Amy Pendino writes mystery, women's fiction, and historical fiction. A member of the Twin Cities chapter of Sisters in Crime, her writing has been published in anthologies, several magazines and reviews. The Witness Tree, her first published novel, won 3 indie writing awards: an IPPY gold for "best regional fiction", a silver Ben Franklin for "best new voice, fiction", and a finalist award from the Midwest Book Awards.
RUSSELL RICARD, author of "The Truth About Goodbye"
[Wild Horses is] a lovely and thought-provoking read. Pendino's lyrical, character-driven prose, her vivid, small town settings and layering of secrets are well supported by an exhilarating build of dramatic action.
– RUSSELL RICARD, author of The Truth About Goodbye
Q: What inspired you to start writing The Witness Tree?
A: I was visiting a lifelong friend at her new farm in Iowa and noticed a strange double- trunked tree. She said she’d been told that the tree was cursed and should never be cut down. I wondered what would cause a tree to be cursed, and The Witness Tree was born. The story explores a small town’s reactions to newcomers, and themes of friendship, betrayal and self-reliance are woven in.
Wild Horses picks up where The Witness Tree ends. The same small town watches as a big secret unfolds; I also delve into the relationship between humans and animals, and how that bond grows through trust and taking chances.
Q: How do you develop your plot and characters?
A: Dani Holden is my main character. She has a strong inner life but lacks confidence in the real world. She’s sort of me, but maybe only 82%. She is still growing and changing, and that’s what’s fun to write about.
The other characters are more like living plot points, in this series: they help Dani to discover something, or they explain something; so far, the ones she’s trusted haven’t been all she’s expected, so she’s learned to rely on herself. But she doesn’t know what’s still ahead for her and may have the opportunity to develop a strong connection soon.The plot is something I sketch out, but it usually evolves as I go along. I have a rough idea and an end point but I rely on the characters to put their own spin on (or even change) the means of getting there as we go along together.
Q: How many books have you written? Which is your favorite?
A: I’ve written four and am drafting a fifth. The first two have not been published and are buried in the backyard. The Witness Tree is my favorite because of how it unspooled: Dani and her counterpart, Lilly, wrote themselves. My favorite scene, though, is the last chapter of Wild Horses.
Q: Where do you get your inspiration for new novels?
A: Curiosity and imagination. Sometimes a person in public will pique my interest and I’ll “write” them to figure out why they act a certain way. Once, I based a character on an obituary I read. That app called “NextDoor” is fabulous for finding interesting stories! The places I write about are mostly real, though I tug at their edges to make them fit the stories.
Q: What is the future for your characters? Will there be sequels?
A: Dani’s story will continue to unfold in consecutive books, as a series. I’m toying with the idea of a completely different series; more info to come on this…
Q: What was your most difficult scene to write?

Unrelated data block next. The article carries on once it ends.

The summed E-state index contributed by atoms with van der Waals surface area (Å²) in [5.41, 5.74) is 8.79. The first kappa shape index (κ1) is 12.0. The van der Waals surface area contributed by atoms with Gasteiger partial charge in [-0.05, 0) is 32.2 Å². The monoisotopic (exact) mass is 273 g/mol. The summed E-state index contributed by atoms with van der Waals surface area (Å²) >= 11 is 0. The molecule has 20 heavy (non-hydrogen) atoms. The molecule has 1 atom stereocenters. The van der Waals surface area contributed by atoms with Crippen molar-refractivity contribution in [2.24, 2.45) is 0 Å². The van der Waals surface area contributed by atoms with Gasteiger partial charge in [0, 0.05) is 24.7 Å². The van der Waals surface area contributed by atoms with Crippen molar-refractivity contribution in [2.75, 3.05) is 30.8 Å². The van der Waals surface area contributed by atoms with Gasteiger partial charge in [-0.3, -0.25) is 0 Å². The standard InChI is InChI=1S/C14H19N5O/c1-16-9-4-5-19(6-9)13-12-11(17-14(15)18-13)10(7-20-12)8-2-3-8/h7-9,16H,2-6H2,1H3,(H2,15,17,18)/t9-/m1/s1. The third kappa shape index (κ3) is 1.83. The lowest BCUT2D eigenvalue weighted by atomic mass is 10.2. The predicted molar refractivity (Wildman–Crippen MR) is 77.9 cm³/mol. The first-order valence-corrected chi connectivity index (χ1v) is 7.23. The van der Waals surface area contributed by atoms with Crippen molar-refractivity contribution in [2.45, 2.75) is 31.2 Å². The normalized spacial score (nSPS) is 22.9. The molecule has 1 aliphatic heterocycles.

A: In The Witness Tree, writing the hospital scene was horrible because I could see and smell and feel what was happening, but could do nothing to stop it. It had to be told that way.
Q: Which of your characters was the most challenging to create? Which was the most natural?
A: It’s challenging to write “bad guys” because they all should have a redeeming quality or two, and sometimes I’m so focused on what their jobs are in the book that I forget that they’re supposed to be human and, therefore, must be good at something or nice to someone. It’s easier to just write them BAD; it’s challenging to make them REAL.
The most natural character was Lilly in The Witness Tree. She came fully-formed, whereas all of the others have needed to have background stories and family trees and unique drives created for them.
Q: Besides writing, what other secret skills do you have?
A: I love horses. I used to sit on a fencepost and pretend it was my horse (probably through middle school, I’m embarrassed to say); now, my husband and I have riding horses that we take all over the country. We’ve welcomed over thirty baby horses to our farm since 2005 (they’re owned by others; we board their mamas.)
Playing the piano is a relaxing hobby. Walking and hiking are good for mind-clearing and plot construction. I’m also really good at organizing things like closets and cupboards, though I hate cooking and cleaning (unless it’s the barn—I’m good at mucking stalls.)
Q: What’s on your top 5 list for the best books you’ve ever read?
- “A Prayer for Owen Meany” by John Irving
- “Ordinary Grace” by William Kent Krueger
- “Patty Jane’s House of Curl” by Lorna Landvik
- “Empire Falls” by Richard Russo
- “Accidental Tourist” by Anne Tyler
Q: Are there any real-life mysteries that lie in your past?
A: Yes. [I guess that’s going to remain a mystery.]
Q: What is the best writing advice you’ve ever received?
A: “Keep writing. Don’t censure yourself as you write first drafts—keep yourself moving.”
Q: When starting a new book, what is the first thing you do?
A: I eat a lot. It’s really tough to start, because I know I’ll try to make myself keep going through that entire first draft, and I get anxious about that. Mostly I sketch a plot outline, stew about it, research a bit, second-guess, and then just jump in.
Q: What are you working on right now?
A: Dani has a new job (book 3 of the series) that prohibits her involvement with a mystery that literally shows up next door. I’m almost done with the first draft.
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